I stumbled across a paper by Welford (1962), where he proclaims a method that should compute the standard deviation numerically more robust than the naive algorithms (http://www.jstor.org/stable/1266577). Here, "numerically robust" means that round-off errors are reduced.

He gives a recurrence for the sum of squares $S_n = \sum_{i=1}^n (x_i - \mu_n)^2 = S_{n-1} + \frac{n-1}{n} (x_n - \mu_{n-1})^2 $ , $\mu$ being, of course, the mean. That way, the standard deviation can be computed iteratively in a single pass.

As far as I understand, he claims that his iterative recurrence formula is numerically more robust, because all terms in it are of the same order (provided the input data are all of the same order).

This is what I don't understand. It seems to me that, as $n$ gets incremented, $S_n$ becomes larger and larger, so more and more significant digits from the second term are lost, aren't they?

Googling a bit further, I have found a paper by Youngs & Cramer, 1971, who looked at a number of methods, including Welford's, of computing the sum of products / standard deviation more robustly (http://www.jstor.org/stable/1267176).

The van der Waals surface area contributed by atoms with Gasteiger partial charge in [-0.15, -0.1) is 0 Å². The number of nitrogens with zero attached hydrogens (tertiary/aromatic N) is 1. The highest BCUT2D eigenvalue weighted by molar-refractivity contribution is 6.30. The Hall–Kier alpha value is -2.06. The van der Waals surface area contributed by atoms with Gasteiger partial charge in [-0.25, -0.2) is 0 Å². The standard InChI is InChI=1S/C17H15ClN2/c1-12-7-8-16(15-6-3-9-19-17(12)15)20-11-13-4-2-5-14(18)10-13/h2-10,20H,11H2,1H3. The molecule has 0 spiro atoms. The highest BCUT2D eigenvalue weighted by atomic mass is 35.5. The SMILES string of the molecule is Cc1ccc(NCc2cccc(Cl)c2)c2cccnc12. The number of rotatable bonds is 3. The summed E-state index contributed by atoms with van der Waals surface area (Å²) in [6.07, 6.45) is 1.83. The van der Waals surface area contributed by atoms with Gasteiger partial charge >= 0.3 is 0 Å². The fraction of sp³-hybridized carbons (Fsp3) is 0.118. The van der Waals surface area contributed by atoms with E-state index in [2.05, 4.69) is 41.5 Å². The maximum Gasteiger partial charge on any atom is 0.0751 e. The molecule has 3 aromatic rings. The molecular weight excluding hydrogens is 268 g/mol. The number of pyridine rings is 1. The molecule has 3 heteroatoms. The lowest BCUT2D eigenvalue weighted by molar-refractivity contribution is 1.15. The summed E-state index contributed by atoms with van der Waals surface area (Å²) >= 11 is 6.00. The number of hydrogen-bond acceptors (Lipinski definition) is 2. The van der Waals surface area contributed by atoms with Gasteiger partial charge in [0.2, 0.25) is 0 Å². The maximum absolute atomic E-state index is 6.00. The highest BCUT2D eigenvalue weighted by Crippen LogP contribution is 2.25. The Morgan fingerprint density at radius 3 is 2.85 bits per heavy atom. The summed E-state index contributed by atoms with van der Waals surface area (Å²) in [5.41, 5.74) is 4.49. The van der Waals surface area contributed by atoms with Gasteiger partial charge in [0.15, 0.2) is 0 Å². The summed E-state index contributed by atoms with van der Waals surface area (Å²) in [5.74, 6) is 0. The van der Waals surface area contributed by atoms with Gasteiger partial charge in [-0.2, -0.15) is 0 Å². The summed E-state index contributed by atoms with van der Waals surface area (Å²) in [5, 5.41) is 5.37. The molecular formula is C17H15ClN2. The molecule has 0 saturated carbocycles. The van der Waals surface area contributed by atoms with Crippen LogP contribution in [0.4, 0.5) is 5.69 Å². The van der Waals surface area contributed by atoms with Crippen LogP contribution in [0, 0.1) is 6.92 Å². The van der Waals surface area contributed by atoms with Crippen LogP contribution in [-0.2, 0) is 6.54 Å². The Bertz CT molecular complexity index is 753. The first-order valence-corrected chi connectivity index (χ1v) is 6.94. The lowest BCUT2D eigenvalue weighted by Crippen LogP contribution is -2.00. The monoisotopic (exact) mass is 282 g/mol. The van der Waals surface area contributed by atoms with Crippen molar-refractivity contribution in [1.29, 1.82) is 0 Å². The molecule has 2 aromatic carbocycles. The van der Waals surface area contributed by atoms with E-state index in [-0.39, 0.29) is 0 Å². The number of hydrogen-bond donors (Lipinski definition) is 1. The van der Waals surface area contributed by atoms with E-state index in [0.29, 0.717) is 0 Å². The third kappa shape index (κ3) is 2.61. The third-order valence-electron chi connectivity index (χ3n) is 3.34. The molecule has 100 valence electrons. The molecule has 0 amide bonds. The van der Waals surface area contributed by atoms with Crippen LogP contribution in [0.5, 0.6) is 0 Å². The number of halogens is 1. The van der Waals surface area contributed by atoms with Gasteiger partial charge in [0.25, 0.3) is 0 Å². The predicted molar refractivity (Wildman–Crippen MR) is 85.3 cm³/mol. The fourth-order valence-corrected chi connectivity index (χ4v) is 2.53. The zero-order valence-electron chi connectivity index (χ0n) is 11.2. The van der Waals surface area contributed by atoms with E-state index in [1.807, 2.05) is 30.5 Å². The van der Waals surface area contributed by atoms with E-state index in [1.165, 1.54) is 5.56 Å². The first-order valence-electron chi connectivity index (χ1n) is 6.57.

Conducting a number of experiments, they found that Welford's method does not provide any benefits. So that seems to confirm my doubts about Welford's method.

Now, Youngs & Cramer propose another method, which computes $S_n = S_{n-1} + \frac{n-1}{n}(nx_n - s_n)^2 $, where $s_n = s_{n-1} + x_n$.

Empirically, they found their method to be superior.

Again, I don't understand why this should be the case: isn't there some catastrophic cancellation going on in $(nx_n - s_n)$ ? Don't the terms $S_n$ and the fraction differ in their magnitude more and more, so that more and more digits of the fraction term get rounded off?

I would by most grateful if somebody could shed some light on these questions.

In addition, I'd like to know which is the best method (in terms of roundoff errors) to compute these sums. Surprisingly, I haven't found anything about this in Numerical Recipes (or I overlooked it).

Thank you very much in advance. Gabriel.